We have 7 more weeks of school left, with one of those spent at camp. So I have 6 weeks left to cover everything the state says I must, and make sure I have covered it well enough they actually retain it until next fall on their MEAP test. I have so many concerns about that when they seem unable to retain info from day to day!

We've been working on balancing 2 step equations in math class this past week. They, for the most part, seem to understand the process but what bogs them down is the lack of knowledge of basic math facts and their inability to remember how to deal with negative integers. It seemed last fall when we covered that, they were doing well and we've used it on multiple occasions since then, but now, too many of them, when asked what -11 - 19 is, cannot come up with the correct answer. It is frustrating to be unable to move on because they have not made those skills their own yet.

It has been fun using the graphing calculators though. By forcing students, especially my pre-algebra kids, to think and work on their own, I have seen so much growth in them. They are always so reluctant to try for fear of being wrong, and these activities have tremendously pushed them outside their comfort zones. I love seeing them THINK!

Tomorrow, we finally get to play the board games they have been making in social studies on Life in the Sahara. It seemed like the day would never come with extension after extension of time to work because they were so engrossed and engaged in their creations. I can't wait for them to share with each other tomorrow.

I cancelled my math curriculum meeting tomorrow, as well as Michigan Mathematics Program Improvement Project meeting on Wednesday. I just do not feel like I can be gone anymore this year. I know all that work is important but my classroom and my kids are my #1 priority.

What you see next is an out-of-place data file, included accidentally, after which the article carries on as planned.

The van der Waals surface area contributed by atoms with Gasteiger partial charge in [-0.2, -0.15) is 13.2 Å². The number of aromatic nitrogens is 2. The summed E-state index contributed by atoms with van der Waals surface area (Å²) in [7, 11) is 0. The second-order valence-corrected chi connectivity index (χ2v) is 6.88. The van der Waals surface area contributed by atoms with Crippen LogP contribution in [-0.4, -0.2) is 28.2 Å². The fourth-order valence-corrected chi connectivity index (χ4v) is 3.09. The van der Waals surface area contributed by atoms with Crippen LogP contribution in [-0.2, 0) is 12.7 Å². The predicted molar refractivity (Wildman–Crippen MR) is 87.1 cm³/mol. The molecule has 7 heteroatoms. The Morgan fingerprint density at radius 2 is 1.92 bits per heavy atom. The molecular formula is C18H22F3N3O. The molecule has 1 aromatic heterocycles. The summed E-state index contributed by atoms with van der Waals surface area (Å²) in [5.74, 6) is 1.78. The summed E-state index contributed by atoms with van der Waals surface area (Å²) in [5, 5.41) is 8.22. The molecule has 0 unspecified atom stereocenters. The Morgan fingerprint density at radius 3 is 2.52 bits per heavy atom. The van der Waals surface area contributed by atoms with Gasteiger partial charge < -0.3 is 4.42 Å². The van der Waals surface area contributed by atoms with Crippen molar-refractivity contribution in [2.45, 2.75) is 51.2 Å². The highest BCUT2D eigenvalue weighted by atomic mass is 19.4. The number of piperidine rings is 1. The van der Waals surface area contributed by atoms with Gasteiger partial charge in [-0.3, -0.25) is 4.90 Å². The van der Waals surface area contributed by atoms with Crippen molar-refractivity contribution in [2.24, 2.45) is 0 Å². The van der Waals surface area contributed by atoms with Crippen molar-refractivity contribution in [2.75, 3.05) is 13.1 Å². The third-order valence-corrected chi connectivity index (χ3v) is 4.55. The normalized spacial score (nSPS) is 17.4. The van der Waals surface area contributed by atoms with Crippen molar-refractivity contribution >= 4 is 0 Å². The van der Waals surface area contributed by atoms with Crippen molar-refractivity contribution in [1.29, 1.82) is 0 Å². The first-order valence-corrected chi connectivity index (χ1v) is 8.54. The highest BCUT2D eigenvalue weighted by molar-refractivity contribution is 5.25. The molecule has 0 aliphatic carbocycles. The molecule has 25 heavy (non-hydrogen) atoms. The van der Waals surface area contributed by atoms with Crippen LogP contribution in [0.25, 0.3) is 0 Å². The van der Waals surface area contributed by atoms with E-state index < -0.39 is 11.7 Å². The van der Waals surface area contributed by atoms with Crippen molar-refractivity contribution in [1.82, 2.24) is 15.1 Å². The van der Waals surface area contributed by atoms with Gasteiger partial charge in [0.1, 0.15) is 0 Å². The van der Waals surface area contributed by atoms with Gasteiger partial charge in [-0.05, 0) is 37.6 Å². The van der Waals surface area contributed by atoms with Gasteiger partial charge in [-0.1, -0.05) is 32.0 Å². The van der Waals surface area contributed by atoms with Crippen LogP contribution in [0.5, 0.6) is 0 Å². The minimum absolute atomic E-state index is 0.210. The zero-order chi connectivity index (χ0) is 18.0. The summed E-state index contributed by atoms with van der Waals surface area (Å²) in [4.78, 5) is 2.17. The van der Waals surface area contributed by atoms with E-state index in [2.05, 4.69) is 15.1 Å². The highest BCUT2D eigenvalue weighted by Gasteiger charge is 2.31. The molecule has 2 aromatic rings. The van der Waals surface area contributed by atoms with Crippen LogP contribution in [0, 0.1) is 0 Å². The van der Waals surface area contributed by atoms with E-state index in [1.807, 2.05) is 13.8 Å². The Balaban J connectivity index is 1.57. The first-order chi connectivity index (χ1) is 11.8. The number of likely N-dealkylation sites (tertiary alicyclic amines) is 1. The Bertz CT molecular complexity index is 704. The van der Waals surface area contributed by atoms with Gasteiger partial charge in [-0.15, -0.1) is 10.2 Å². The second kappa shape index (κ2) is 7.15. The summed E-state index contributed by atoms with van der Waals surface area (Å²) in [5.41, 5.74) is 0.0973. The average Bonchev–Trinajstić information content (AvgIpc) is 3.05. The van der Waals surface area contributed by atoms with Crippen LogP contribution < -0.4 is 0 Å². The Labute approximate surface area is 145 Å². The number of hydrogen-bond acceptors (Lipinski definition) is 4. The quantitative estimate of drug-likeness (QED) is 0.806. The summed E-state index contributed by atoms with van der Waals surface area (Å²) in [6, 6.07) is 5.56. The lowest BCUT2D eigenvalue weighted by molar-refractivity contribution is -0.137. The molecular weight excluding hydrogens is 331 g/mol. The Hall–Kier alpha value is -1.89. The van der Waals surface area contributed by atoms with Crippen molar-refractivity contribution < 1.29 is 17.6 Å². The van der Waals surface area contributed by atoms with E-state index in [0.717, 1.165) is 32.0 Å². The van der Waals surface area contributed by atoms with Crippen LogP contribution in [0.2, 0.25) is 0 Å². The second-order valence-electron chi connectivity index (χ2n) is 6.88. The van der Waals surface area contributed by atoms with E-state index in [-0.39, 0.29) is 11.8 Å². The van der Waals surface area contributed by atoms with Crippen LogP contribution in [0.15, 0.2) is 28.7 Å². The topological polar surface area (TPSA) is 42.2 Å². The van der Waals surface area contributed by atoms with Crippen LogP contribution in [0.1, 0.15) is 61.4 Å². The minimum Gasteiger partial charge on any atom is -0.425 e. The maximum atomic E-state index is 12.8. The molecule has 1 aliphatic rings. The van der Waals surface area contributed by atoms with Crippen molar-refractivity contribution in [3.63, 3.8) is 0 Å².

Wednesday, April 09, 2008

My social studies class is making games about Life in the Sahara as one of the project choices from the lesson plan I found at NewsHour Extra. (There were other project choices, but all but one student chose to make a game.) They are so amazingly creative in their game boards. I can't wait for them to get to play with each other's games.

My struggle with 2 of the boys though, seems to shadow everything else. They refuse to do anything productive. Both of them are the kind who are frequently suspended and failing all or most of their classes. I was excited to see them draw a game board and actually get started. But of course, they lost interest after that, and have nothing else to go along with the board. They cut up a few pieces of paper but didn't get questions written. I tried to offer help and suggestions and resources, but of course, it was all for naught. It doesn't seem to matter at all what we do in class, easy book worksheets, fun projects, games, computer activities, movies, nothing grabs their attention. I feel at a loss to help them....

If you have never checked out the lessons offered by this website, I suggest you look at them. Many great resources, as well as complete lesson plans with online articles and in some cases, newscasts to supplement the activities.

Wednesday, April 02, 2008

Wow.. it's nice to be back to school today after a snow day yesterday. Who wouldn't love the irony of April Fool's Day being a snow day!!

We started the school day with a staff meeting, scheduling concerns for next year. On the one hand, I appreciate being asked what our thoughts and concerns and wants are as far as next year goes. But on the other hand, do we really have ANY say? The budget constraints really decide what happens. The contract decides how many hours we will teach. Our certifications decide where/what we will be teaching. It seems almost as if asking makes it worse. So many staff members make requests from their own perspective, without regard or consideration for the school as a whole, what is reasonable, or what is even best for kids.

I know.. I sound down... maybe just a little. I long for the days when we had enough staff to creatively schedule, do things "outside the box" and experiment. Now, with decreasing enrollment and staff, we are so locked into the only possibilities that it seems overwhelming to even try and think about the what might work better ideas....